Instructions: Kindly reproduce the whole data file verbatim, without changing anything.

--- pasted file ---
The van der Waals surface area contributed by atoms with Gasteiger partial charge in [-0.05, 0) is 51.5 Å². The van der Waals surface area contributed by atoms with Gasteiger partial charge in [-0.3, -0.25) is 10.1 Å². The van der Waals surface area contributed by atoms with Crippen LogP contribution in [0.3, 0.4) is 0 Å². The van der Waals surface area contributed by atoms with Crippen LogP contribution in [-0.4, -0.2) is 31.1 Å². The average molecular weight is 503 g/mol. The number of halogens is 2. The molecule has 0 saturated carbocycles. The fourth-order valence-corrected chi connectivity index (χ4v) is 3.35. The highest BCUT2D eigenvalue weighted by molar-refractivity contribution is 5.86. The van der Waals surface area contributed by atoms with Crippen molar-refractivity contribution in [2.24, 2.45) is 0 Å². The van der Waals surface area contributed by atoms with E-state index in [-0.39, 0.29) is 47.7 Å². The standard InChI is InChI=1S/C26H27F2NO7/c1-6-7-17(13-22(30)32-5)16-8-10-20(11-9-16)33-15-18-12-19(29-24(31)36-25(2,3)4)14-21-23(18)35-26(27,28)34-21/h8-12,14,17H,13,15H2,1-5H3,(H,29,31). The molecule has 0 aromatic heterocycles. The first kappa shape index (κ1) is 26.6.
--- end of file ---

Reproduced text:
The van der Waals surface area contributed by atoms with Gasteiger partial charge in [-0.05, 0) is 51.5 Å². The van der Waals surface area contributed by atoms with Gasteiger partial charge in [-0.3, -0.25) is 10.1 Å². The van der Waals surface area contributed by atoms with Crippen LogP contribution in [0.3, 0.4) is 0 Å². The van der Waals surface area contributed by atoms with Crippen LogP contribution in [-0.4, -0.2) is 31.1 Å². The average molecular weight is 503 g/mol. The number of halogens is 2. The molecule has 0 saturated carbocycles. The fourth-order valence-corrected chi connectivity index (χ4v) is 3.35. The highest BCUT2D eigenvalue weighted by molar-refractivity contribution is 5.86. The van der Waals surface area contributed by atoms with Crippen molar-refractivity contribution in [2.24, 2.45) is 0 Å². The van der Waals surface area contributed by atoms with E-state index in [-0.39, 0.29) is 47.7 Å². The standard InChI is InChI=1S/C26H27F2NO7/c1-6-7-17(13-22(30)32-5)16-8-10-20(11-9-16)33-15-18-12-19(29-24(31)36-25(2,3)4)14-21-23(18)35-26(27,28)34-21/h8-12,14,17H,13,15H2,1-5H3,(H,29,31). The molecule has 0 aromatic heterocycles. The first kappa shape index (κ1) is 26.6.